Experimental infection with bacteria. Infections were undertaken 48 h after hindlimb-unloading treatment. To calculate the LD50 for the experimental groups, a total inoculum of 100 μl · mouse-1 · injection-1 containing serial 10-fold dilutions was administered via the intraperitoneal route. To ensure the accuracy of doses of bacteria injected into each mouse, a sample of each K. pneumoniae suspension was serially diluted and plated on TSA solid medium and incubated at 37°C. The CFU/ml counts were obtained after 24 h. Animal survival was assessed four times a day for 15 days. If the mice showed signs of terminal stages of infection, including lethargic behavior and ruffled fur, they were euthanized.
Bacterial load studies. Mice that survived the infection were euthanized by cervical dislocation. Twenty microliters of citrated blood were serially diluted and plated on TSA for CFU counting, and the remaining volume was kept at 4°C for 24 h. One hundred microliters of the diluted blood were plated on TSA (three 1:10 serial dilutions) and incubated for 24 h at 37°C. The number of CFU was determined by averaging the number of colonies counted on the three serially diluted TSA plates. Plasma was obtained after centrifugation of citrated blood at 3,000 g for 10 min and stored at -20°C until use.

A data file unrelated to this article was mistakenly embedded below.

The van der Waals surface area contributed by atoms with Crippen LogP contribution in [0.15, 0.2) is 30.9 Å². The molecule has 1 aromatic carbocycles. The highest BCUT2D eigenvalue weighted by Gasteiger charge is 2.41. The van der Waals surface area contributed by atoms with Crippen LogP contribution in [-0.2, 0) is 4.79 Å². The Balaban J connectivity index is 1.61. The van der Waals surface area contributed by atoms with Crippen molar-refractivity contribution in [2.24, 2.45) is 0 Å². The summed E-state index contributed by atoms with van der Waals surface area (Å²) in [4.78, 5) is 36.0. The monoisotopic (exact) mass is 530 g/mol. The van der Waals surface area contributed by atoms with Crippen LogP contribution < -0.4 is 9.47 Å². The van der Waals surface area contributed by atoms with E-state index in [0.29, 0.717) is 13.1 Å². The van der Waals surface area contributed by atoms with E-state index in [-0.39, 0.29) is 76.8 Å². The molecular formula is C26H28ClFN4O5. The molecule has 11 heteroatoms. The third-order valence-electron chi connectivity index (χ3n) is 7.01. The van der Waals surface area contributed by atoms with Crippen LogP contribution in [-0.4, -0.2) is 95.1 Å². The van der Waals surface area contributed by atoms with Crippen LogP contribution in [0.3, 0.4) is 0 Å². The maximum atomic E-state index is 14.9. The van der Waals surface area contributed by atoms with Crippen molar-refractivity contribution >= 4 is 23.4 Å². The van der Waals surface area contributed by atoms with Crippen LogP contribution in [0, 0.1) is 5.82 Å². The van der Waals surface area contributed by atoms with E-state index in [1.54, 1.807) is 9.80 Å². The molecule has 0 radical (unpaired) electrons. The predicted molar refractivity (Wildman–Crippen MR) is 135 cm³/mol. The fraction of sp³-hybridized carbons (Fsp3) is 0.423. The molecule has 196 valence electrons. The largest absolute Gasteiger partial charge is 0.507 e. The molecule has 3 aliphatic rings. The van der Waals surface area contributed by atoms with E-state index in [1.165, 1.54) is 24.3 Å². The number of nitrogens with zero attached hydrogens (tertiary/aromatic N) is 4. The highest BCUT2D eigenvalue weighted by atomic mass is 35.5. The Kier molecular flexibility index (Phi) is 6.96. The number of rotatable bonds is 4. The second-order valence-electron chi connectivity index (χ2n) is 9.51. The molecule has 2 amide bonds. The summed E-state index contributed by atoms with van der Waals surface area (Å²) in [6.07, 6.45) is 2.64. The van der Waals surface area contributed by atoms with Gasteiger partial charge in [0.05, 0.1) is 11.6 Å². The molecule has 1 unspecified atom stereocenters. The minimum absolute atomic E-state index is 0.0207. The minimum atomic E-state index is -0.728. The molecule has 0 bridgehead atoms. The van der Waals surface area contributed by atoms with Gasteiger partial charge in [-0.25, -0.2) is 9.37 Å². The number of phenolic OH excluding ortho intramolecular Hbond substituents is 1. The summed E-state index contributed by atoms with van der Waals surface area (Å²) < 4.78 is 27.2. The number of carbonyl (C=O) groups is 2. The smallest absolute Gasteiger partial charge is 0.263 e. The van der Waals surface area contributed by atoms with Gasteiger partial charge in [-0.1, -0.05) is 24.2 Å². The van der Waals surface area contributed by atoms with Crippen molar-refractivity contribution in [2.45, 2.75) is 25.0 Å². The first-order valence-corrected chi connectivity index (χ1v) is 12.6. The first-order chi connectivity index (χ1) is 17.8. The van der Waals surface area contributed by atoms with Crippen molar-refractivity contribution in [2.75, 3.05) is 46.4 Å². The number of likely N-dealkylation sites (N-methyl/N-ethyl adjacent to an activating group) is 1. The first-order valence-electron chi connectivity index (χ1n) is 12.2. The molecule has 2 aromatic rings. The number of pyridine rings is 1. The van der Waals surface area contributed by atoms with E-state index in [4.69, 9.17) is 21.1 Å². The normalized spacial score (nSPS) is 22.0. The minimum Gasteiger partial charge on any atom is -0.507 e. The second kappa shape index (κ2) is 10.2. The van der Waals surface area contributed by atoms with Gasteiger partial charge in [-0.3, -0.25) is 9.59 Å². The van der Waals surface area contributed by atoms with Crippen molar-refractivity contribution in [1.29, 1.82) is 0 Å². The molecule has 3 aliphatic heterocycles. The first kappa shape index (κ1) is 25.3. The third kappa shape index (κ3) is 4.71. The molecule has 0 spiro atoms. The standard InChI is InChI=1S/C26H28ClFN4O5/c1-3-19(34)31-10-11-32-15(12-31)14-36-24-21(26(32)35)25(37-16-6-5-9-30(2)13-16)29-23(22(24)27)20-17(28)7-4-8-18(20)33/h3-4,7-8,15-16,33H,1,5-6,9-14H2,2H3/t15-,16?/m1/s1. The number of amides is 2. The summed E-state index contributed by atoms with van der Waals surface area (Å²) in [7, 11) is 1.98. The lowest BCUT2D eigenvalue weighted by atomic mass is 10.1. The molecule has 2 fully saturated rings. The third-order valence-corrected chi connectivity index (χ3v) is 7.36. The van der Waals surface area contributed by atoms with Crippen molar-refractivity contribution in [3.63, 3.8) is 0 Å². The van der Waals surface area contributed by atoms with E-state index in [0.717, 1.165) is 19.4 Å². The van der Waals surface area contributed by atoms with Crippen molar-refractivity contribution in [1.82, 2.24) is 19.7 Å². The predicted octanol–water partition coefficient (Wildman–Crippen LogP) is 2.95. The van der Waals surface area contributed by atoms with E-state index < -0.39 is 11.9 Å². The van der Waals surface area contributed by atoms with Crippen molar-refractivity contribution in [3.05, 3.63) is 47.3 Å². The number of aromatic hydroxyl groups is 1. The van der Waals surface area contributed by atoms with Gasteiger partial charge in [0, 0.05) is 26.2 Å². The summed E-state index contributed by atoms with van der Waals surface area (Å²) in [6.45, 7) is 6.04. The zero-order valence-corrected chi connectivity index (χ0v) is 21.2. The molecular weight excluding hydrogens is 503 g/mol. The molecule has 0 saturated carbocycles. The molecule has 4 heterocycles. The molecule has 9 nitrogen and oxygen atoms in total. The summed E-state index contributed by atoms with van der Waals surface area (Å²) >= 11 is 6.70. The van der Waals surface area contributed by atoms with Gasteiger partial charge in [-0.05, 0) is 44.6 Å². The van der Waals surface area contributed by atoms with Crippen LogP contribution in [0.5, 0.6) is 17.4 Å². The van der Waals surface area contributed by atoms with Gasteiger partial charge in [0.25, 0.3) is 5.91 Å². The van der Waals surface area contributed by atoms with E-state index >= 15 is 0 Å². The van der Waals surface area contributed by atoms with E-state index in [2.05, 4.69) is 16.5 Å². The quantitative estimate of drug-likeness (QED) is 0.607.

K. pneumoniae antigen preparation. An isolated colony of K. pneumoniae was grown in 250 ml of TSB medium for 4 h at 37°C with gentle shaking. Bacterial cells were washed twice in PBS at 3,000 g for 10 min and resuspended in 10 ml of distilled water. The bacterial suspension was sonicated with 10 repeated 30-s pulses at high intensity by using an ultrasonic cell disruptor (Heat Systems, Farmingdale, NY). Cellular debris and unlysed cells were removed by centrifugation at 3,000 g for 40 min at 4°C. The supernatant containing the antigen was filtered (Sigma Chemical, St. Louis, MO) and aliquoted at -80°C until use. One aliquot was removed for protein determination with a standard bicinchoninic acid assay (Pierce, Rockford, IL).